For those practitioners continually tied to emergency duty, do you ever wonder what other colleagues are experiencing with regard to emergency calls? One group in Britain looked at the kinds of after-hours emergency calls to which mobile equine veterinarians from two practices responded over a three-year period (2011-2013). In all, there were 2,602 emergency cases included in the study.
Not surprisingly, 32% of calls were for colic. Wounds made up approximately 20% of client calls for help, and lameness emergencies averaged around 11%.
Only 4% of wounds and 9% of lameness-affected horses were euthanized.
Consideration of ‘Critical’ Colic Cases
The after-hours emergency study further examined 941 cases of horses with abdominal pain. Of these, nearly 24% were identified as “critical.” Of all the horses with colic pain, 18% were euthanized.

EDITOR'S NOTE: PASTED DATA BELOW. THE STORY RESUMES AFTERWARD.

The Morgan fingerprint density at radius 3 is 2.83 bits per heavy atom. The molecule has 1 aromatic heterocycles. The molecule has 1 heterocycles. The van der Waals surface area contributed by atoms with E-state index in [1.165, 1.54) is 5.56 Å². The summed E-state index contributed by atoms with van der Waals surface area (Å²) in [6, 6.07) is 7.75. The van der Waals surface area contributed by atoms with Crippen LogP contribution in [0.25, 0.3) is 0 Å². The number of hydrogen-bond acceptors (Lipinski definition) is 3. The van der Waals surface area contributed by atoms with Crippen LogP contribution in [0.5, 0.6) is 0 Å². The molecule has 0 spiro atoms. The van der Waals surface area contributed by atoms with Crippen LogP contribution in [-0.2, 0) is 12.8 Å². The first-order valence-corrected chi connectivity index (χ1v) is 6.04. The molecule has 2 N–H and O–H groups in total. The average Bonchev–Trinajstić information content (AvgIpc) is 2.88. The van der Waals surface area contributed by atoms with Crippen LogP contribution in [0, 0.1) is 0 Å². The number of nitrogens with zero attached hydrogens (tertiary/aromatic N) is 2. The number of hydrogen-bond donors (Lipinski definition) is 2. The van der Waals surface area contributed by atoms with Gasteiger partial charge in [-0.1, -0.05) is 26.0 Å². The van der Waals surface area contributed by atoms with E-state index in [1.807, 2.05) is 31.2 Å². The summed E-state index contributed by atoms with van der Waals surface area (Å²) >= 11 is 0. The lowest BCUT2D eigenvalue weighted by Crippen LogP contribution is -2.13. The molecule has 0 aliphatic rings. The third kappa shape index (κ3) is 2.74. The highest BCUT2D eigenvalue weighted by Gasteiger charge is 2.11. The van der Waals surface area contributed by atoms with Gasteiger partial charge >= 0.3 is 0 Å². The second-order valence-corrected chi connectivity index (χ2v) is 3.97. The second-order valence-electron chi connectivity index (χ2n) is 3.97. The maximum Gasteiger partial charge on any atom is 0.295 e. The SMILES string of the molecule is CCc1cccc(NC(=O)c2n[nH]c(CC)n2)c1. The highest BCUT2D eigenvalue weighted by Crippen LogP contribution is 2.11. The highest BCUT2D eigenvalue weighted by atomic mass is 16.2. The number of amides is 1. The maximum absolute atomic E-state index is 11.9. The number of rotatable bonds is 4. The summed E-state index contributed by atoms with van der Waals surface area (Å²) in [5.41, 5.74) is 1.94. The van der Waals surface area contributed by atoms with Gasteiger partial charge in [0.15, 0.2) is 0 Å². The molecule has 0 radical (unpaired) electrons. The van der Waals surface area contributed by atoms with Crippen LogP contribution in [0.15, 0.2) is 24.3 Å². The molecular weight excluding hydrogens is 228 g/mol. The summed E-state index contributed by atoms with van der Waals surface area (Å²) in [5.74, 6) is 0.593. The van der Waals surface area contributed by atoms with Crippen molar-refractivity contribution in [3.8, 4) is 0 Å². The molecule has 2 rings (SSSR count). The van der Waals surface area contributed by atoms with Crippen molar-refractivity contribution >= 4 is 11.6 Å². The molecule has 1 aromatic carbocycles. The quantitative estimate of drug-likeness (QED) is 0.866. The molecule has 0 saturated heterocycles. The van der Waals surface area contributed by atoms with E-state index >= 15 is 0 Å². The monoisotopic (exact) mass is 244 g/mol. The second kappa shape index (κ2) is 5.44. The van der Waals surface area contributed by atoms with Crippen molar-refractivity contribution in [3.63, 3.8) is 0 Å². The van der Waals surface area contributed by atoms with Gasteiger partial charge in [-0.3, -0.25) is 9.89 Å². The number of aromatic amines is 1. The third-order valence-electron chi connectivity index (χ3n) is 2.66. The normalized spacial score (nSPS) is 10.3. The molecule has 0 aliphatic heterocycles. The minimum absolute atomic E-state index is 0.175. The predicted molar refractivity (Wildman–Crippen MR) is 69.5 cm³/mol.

Three “red-flag” variables were associated with a case being considered critical:
increased heart rate;
abnormal mucous membrane color;
absence of borborygmi in at least one quadrant with abdominal auscultation.
These parameters are helpful in determining whether a horse needs to be referred to a hospital for further evaluation and treatment.